…Like so many things in childhood, I didn’t know what I had until I lost it. 

I didn’t realize the extraordinary community I had around me until I was no longer in Pakistan, until I had to forge my way in the rocky and seemingly hostile territory of my passport country. 

From Passages Through Pakistan: An American Girl’s Journey of Faith, pp 104 a 105, Tonga Rides

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My Ramadan Baby

I remember the day like it was yesterday. The Islamabad sun, hot and bright, burned down on my mom and I as we walked to the hospital with my first-born – Annie – in a stroller.

It was May of 1987 and it was Ramadan, only a couple of days before the huge Eid celebration that would mark the end of this long month of fasting for Muslims around the world. We had been living and working in Islamabad since January and I was 9 months pregnant with our second child.

After a false start a couple of days earlier, my mom and I headed out to my  regularly scheduled prenatal appointment.  After examining me, my doctor said “Sometimes we need to push the horse and cart!” Which was code for “I’m going to give you something to speed up this delivery.” I was more than willing to oblige.

It was a text book induction and just after midnight on May 25th I gave birth to a gorgeous, blue-eyed, fuzzy-headed baby boy. I was smitten.

I wrote about my Ramadan baby 6 years ago, when I was a new blogger. As I reread the piece I wrote, I realized it communicates the story exactly as I remember it, so I have reposted it below in honor of my Ramadan “baby’s” 30th birthday!

Date: May 25, 1987

Location: Islamabad, Pakistan

Place: Ali Medical Center

24 years ago today at 10 minutes past midnight I gave birth to my second child. It was toward the end of Ramadan and this showed significantly in the absence of staff in the hospital. Earlier in the evening as I labored, my husband and I began to worry aloud that the doctor, busy breaking the fast at her home, would not make it and we would be left on our own. We needed her assurance in seeing to the safety and health of a pregnant woman in transition (me) and a baby that wanted to enter life. My mom, well versed in cultural norms in Pakistan, assured us that the doctor would arrive on time. But as we waited and wondered, we were deeply grateful for the calm presence of my mother.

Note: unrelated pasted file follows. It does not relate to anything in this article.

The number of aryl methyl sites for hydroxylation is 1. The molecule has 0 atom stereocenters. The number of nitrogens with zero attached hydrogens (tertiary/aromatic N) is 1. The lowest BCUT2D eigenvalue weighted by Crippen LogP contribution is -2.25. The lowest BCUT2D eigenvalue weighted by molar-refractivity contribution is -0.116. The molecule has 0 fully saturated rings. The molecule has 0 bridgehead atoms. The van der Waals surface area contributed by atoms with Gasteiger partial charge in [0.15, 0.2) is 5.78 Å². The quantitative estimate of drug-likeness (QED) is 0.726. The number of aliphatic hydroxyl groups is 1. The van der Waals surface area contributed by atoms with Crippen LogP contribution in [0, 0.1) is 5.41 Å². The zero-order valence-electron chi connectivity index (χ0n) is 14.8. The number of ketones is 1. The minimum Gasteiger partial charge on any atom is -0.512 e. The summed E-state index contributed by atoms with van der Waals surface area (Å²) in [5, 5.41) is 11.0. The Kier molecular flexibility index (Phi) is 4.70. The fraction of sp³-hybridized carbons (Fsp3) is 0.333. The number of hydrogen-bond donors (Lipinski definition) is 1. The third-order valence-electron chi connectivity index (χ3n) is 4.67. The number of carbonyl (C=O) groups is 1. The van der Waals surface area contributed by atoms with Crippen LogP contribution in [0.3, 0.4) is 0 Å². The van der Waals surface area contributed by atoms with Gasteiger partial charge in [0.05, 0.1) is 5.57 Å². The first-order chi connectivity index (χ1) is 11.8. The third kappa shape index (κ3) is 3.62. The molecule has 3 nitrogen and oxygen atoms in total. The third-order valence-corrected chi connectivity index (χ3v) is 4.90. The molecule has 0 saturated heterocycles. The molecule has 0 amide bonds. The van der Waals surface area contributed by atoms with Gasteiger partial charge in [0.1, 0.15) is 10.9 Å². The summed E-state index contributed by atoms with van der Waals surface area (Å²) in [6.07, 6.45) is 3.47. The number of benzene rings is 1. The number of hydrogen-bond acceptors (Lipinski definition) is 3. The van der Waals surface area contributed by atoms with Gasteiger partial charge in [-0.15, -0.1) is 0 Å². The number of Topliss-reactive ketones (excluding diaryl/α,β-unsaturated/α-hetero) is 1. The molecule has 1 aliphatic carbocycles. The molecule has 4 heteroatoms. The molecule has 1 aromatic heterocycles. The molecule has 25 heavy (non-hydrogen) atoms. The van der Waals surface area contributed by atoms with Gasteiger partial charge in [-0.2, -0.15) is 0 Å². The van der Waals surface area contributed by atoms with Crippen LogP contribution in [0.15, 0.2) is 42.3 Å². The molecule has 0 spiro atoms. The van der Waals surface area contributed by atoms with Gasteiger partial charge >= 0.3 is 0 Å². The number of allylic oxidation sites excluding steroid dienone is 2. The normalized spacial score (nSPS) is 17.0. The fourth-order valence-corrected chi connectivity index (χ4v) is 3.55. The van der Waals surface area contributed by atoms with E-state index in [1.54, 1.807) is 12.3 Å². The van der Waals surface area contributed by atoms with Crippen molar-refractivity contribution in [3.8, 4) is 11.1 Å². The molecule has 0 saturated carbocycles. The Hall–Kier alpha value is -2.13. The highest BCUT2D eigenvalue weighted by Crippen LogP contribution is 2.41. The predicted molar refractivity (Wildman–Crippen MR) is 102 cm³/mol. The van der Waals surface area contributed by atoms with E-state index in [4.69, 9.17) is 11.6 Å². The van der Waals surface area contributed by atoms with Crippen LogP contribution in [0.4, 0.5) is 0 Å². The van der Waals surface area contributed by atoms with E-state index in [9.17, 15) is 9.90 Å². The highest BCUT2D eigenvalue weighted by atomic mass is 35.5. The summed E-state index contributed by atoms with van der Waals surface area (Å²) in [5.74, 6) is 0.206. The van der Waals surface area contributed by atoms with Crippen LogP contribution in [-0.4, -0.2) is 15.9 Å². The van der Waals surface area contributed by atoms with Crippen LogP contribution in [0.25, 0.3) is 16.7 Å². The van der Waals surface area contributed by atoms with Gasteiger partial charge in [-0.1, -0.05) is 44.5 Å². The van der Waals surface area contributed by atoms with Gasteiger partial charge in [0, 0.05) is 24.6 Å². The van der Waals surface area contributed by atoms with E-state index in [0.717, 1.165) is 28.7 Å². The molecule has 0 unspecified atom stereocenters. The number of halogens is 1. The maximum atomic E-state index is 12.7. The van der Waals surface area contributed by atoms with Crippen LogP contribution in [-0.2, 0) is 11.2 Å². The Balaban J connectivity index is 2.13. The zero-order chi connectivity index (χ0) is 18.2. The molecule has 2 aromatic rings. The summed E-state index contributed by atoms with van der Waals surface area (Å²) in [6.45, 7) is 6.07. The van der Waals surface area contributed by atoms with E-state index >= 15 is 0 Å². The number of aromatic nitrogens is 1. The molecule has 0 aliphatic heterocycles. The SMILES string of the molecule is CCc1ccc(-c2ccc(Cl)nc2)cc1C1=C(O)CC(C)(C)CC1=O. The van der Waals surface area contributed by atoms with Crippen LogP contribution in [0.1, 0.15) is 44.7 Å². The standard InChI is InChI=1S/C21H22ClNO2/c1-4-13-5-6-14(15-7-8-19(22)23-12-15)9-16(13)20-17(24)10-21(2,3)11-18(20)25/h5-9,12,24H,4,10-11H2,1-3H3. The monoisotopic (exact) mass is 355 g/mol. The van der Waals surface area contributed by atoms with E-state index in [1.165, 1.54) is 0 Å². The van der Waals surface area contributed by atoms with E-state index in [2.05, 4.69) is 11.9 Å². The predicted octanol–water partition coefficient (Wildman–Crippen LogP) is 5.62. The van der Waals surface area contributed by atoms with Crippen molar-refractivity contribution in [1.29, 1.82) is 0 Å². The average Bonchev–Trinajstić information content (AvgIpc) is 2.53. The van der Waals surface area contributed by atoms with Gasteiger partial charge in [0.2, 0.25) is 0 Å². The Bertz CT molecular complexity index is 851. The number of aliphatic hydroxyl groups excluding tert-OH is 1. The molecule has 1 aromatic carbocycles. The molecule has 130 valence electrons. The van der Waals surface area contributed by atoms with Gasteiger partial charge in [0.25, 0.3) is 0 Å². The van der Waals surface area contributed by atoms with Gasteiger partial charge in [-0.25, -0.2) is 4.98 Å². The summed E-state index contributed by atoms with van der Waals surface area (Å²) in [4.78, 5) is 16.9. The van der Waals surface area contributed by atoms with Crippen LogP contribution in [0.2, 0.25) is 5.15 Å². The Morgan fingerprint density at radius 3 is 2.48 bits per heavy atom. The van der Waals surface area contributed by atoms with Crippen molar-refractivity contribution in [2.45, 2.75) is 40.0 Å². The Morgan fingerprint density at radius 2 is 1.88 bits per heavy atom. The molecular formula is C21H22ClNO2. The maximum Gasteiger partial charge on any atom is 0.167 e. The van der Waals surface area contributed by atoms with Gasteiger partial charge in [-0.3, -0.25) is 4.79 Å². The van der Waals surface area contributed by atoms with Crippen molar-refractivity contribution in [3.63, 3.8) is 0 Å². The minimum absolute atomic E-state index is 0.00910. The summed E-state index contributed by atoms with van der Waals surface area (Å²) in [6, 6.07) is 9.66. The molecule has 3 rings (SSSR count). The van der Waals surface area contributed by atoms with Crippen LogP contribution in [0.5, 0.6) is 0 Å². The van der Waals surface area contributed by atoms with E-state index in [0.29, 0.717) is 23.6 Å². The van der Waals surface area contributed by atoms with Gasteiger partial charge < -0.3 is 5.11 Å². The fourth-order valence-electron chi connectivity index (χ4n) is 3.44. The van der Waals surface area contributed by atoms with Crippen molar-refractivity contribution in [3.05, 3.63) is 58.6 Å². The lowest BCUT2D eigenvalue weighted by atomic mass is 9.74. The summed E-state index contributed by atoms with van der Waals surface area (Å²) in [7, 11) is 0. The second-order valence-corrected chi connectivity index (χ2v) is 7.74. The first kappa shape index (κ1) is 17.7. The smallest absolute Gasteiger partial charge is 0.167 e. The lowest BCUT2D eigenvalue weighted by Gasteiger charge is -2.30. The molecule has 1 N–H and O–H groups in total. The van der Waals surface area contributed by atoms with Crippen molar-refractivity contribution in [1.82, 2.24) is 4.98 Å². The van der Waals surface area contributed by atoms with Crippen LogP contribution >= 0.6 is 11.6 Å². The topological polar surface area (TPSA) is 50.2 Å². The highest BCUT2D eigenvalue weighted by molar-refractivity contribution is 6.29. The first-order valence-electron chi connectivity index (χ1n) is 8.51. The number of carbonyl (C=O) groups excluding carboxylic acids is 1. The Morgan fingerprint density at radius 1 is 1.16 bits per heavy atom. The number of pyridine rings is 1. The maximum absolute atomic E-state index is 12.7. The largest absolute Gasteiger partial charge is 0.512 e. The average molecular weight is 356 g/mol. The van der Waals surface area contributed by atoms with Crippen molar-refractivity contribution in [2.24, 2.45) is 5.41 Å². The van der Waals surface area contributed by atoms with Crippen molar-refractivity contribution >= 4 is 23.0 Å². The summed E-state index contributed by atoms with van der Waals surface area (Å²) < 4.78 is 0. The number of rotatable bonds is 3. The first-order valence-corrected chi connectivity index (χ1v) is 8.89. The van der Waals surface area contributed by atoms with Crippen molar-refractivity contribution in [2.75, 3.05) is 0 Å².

As the hospital staff ate their fill of Ramadan specialties before dawn came (and with it the arduous fast that would not break until 7 or 8 at night) two babies made their way into the world.  The last azaan, calling the faithful to prayer, was heard earlier through the brick walls of the labor and delivery room, ensuring that even those inside would know it was time to break the fast. At that point all hospital staff disappeared, oblivious to the labor pains of two women, as they rushed to ease their hunger pains.

One of those babies was ours: Joel Rehan Braddock Gardner, born with a head of blond, fuzzy hair and deep blue eyes. I took one look and fell in love with 6 lbs and 12 oz of baby. It was magic. The second baby was also a boy – a little Pathan boy, as dark-haired as Joel was blonde, born to a family who lived in Peshawar. They had made their way to Islamabad for the delivery, ensuring that their first child would be born at a good hospital.

It was a text-book delivery and after 6 hours of laboring and a few pushes, Joel took his first breath and let out a yowl. I don’t even know if yowl is a word but it describes what was a mixture of a yodel and a howl. He was a perfect, 10 fingered, 10 toed, baby boy. Dr. Azima Quereshi was the doctor presiding over the delivery. After observing me labor without drugs and breastfeed immediately after birth, she looked at my mom with tear-filled eyes and clutched her arm saying “I’ve read about deliveries like this, but I’ve never seen one!”

The hospital staff enjoyed their own show that night as they sent staff in by two’s to see “the white lady who had her husband in with her during the delivery,” something that was unheard of at Ali Medical Center and most hospitals in Pakistan. “Who wants the men in there?” was the incredulous question voiced by Pakistani friends and acquaintances.

The Pathan family showered the hospital staff and doctor with gifts of fruit, Pakistani sweets of gulab jamun, jalebis, barfi, and savories of samosas and pakoras. This ensured a favored place with staff as low on the ladder as cleaning people and as high as surgeons. 

We were not so favored. A gift of imported Cadbury Chocolates delivered in a fake gold bowl for Dr. Quereshi seemed appropriate and we went on our merry way, taking Joel back home to the F-8 residential area of Islamabad to meet his older sister Annie and settle into a bassinet.

It was only later that we realized our faux pas in not buying treats for the entire hospital. We had failed to publicly recognize the role the rest of the staff had played in helping us deliver a healthy baby boy which, from a cultural perspective, was a huge thing to acknowledge!